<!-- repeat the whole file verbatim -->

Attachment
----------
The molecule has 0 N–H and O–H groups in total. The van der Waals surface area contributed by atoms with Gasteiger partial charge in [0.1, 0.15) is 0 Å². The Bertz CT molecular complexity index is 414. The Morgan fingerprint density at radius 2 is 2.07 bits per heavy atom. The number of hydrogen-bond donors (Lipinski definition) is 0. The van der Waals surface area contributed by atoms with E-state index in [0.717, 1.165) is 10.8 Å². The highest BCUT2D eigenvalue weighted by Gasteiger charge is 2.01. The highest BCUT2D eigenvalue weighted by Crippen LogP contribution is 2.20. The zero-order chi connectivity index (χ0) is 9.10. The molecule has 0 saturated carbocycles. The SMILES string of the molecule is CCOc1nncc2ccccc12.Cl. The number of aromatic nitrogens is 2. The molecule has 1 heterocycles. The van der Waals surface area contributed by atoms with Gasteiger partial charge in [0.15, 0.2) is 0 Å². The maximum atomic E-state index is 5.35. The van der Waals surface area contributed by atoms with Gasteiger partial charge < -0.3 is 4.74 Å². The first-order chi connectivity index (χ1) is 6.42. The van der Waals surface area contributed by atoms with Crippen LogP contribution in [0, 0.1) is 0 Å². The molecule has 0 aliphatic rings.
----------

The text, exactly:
The molecule has 0 N–H and O–H groups in total. The van der Waals surface area contributed by atoms with Gasteiger partial charge in [0.1, 0.15) is 0 Å². The Bertz CT molecular complexity index is 414. The Morgan fingerprint density at radius 2 is 2.07 bits per heavy atom. The number of hydrogen-bond donors (Lipinski definition) is 0. The van der Waals surface area contributed by atoms with E-state index in [0.717, 1.165) is 10.8 Å². The highest BCUT2D eigenvalue weighted by Gasteiger charge is 2.01. The highest BCUT2D eigenvalue weighted by Crippen LogP contribution is 2.20. The zero-order chi connectivity index (χ0) is 9.10. The molecule has 0 saturated carbocycles. The SMILES string of the molecule is CCOc1nncc2ccccc12.Cl. The number of aromatic nitrogens is 2. The molecule has 1 heterocycles. The van der Waals surface area contributed by atoms with Gasteiger partial charge in [0.15, 0.2) is 0 Å². The maximum atomic E-state index is 5.35. The van der Waals surface area contributed by atoms with Gasteiger partial charge < -0.3 is 4.74 Å². The first-order chi connectivity index (χ1) is 6.42. The van der Waals surface area contributed by atoms with Crippen LogP contribution in [0, 0.1) is 0 Å². The molecule has 0 aliphatic rings.